Will original programming help prop up Roku’s share price?

Roku’s share price performance has been better than that of its rival Netflix [NFLX], up 32.21% so far in 2021.

This article was originally published on OptoInvest in the Next Big Idea.

Netflix shares are almost flat so far this year, up 1.51% year-to-date, and just 4.53% in the last 12 months to yesterday’s close. Furthermore, Roku’s stock has outperformed the US media and entertainment sector as a whole. The iShares Evolved US Media and Entertainment ETF [IEME] has registered a year-to-date increase of 13.12% and climbed 50.86% in the last 12 months. Roku is currently the ETF’s biggest holding with a weighting of 5.22% (as of 9 July).

From minor player to market leader

The Roku share price has benefited greatly from the demand for streaming during lockdowns and stay-at-home orders. But even as economies start to open up again and restrictions lift, Roku has been seeing impressive numbers.

In Q1 2021 the company brought in revenue of $574.2 million, a 79% year-over-year increase and its highest growth since its IPO in September 2017, CNBC notes. Platform revenue, which includes advertising, was up 101% to $466.5 million and the company added 2.4 million active accounts, bringing the total to 53.6 million.

The platform growth was superior to that of other ad-tech platforms such as Pinterest [PINS], which grew 78%, Amazon [AMZN], which increased 77% and Snapchat [SNAP], which grew 66, according to Loop Capital analysts noted and reported by CNBC

Roku has come a long way since it started life as a unit of Netflix, building hardware for its now-streaming rival before the team was spun out in 2008 as a separate company. Today, it’s the US market leader in streaming video distribution.

In the first quarter of this year, Roku had a 36% share of the domestic video distribution market, the same as Amazon’s Fire TV, but far greater than the 12% and 8% market share held by Apple [AAPL] TV and Google’s [GOOGL] Chromecast, according to data from Parks Associates and reported by CNBC. In 2020, Roku’s market share was 38% versus Amazon’s 32% share. 

The data shows that while Roku’s share of the domestic video distribution market has remained at around a third for the past five to six years, Amazon Fire TV has tripled its share of the market since 2015.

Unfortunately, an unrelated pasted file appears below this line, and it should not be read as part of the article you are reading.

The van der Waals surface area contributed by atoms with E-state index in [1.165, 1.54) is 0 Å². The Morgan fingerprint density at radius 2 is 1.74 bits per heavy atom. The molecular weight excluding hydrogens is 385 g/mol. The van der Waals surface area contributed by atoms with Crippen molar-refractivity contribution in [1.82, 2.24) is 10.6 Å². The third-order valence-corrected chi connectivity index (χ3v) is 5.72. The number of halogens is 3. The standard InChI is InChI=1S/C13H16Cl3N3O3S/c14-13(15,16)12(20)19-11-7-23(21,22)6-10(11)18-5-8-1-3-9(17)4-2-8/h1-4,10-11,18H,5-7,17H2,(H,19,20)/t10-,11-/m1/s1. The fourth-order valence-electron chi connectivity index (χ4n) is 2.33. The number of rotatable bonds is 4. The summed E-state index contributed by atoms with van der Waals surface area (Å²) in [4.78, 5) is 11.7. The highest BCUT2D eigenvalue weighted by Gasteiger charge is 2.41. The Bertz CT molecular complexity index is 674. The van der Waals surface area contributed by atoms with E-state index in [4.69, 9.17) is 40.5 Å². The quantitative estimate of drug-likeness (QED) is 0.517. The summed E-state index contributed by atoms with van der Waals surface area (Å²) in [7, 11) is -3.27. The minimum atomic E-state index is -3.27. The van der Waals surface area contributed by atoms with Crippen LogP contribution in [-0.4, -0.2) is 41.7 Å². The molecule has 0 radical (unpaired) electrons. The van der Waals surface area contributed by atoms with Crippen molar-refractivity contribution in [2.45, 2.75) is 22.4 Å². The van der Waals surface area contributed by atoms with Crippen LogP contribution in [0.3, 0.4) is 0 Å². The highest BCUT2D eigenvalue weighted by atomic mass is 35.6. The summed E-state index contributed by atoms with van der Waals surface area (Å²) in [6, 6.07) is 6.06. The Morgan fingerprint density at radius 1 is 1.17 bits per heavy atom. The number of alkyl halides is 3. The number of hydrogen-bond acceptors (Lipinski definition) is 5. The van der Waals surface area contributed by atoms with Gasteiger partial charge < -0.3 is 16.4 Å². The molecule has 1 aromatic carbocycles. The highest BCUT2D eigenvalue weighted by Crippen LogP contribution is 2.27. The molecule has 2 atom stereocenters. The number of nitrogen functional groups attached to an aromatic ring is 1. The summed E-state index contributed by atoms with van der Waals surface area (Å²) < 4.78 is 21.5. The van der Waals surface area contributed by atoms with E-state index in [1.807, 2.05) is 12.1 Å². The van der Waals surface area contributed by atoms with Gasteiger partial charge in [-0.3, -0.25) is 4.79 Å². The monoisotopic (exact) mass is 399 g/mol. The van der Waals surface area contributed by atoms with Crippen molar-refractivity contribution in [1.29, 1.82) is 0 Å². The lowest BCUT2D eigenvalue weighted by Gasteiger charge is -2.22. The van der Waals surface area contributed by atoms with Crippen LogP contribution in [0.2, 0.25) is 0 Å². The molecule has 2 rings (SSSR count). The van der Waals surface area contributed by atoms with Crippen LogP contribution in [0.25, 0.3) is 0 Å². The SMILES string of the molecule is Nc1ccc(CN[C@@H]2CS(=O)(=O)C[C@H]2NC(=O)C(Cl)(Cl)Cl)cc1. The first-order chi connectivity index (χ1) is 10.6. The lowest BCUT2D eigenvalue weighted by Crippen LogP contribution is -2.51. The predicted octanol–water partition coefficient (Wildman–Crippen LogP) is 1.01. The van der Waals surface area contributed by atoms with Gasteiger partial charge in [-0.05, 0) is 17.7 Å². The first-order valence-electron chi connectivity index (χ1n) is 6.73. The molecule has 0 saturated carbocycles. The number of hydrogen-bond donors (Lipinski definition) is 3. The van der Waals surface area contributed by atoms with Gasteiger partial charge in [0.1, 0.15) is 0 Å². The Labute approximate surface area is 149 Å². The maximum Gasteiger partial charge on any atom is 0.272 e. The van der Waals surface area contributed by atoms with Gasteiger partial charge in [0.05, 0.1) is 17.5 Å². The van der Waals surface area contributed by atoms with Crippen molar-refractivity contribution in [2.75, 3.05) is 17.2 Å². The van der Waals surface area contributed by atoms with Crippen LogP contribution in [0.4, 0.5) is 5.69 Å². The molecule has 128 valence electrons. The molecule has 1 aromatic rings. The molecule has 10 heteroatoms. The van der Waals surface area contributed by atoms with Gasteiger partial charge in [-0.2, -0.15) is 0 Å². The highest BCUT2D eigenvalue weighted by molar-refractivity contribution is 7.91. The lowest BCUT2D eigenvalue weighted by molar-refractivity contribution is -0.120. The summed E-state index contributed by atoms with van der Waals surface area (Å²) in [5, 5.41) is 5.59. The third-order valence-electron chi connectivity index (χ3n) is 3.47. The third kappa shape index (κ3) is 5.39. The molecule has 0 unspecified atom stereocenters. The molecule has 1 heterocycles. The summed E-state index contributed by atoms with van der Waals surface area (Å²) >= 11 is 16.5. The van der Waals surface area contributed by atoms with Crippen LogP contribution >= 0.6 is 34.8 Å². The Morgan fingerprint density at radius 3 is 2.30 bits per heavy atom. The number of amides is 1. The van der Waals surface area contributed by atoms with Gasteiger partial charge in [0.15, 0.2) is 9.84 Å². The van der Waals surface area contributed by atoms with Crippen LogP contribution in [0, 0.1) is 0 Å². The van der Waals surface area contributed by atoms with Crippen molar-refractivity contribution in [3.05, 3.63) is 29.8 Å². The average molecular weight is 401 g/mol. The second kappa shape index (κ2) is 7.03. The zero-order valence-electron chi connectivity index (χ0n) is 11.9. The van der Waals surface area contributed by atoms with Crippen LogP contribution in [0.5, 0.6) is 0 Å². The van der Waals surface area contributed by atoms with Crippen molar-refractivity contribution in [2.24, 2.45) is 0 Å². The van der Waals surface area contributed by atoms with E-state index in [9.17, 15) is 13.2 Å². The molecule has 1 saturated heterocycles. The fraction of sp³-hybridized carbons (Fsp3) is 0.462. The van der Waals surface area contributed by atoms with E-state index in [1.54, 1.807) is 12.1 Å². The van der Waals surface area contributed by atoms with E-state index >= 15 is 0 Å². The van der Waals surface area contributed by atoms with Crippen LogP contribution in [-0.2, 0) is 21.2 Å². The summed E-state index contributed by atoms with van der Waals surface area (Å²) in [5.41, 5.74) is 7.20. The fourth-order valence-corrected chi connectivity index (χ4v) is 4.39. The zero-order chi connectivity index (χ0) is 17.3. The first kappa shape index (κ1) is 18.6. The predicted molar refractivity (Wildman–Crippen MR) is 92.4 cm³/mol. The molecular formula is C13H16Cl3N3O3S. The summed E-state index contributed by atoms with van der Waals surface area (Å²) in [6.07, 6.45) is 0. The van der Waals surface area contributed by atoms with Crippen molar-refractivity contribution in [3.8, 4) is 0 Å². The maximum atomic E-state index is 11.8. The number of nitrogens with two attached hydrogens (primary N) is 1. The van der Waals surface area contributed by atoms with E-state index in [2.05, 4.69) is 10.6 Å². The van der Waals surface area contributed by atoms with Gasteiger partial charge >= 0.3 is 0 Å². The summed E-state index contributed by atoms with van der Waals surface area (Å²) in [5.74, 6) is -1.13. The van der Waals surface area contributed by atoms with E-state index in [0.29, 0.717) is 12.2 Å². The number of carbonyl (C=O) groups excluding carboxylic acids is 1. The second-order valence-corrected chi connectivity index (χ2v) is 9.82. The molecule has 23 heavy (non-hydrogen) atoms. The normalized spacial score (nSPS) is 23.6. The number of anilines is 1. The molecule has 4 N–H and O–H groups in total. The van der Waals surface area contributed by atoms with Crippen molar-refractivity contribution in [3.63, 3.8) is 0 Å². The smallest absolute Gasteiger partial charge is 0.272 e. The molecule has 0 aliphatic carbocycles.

Following the Q1 2021 earnings report, MoffettNathanson analysts issued a note to clients in which they cited concerns about what increasing competition could mean for the Roku share price.

The analysts reiterated their neutral rating and $360 target for Roku share price, which implies a 14.1% downside from its 7 July closing price.

Could original programming give Roku the edge?

One way Roku will try to fend off competition is by investing in original programming. The company is reportedly planning to spend $1bn on this next year, although this is dwarfed by the $17bn Netflix is expected to spend this year. 

Roku has already made headway by paying less than $100m for content originally created for and distributed through the much-criticised and now-defunct platform Quibi. 

In an earlier note issued in March, MoffettNathanson analysts wrote: “In order to better compete with a new crop of now fully integrated AVOD [advertising video-on-demand] competitors, we believe that Roku will have to ‘ladder up’ into original content (a la Netflix) and away from commoditised library content,” LightReading reported,

Tim Nollen, director and senior analyst of media, entertainment, advertising and ad tech at Macquarie Bank, has raised his target for the Roku share price from $400 to $485 — an upside of 15.7% from its current price — 

Nevertheless, Nollen is cautious. He believes there’s a risk that growth could slow in the second half of the year and this could potentially affect the Roku share price.

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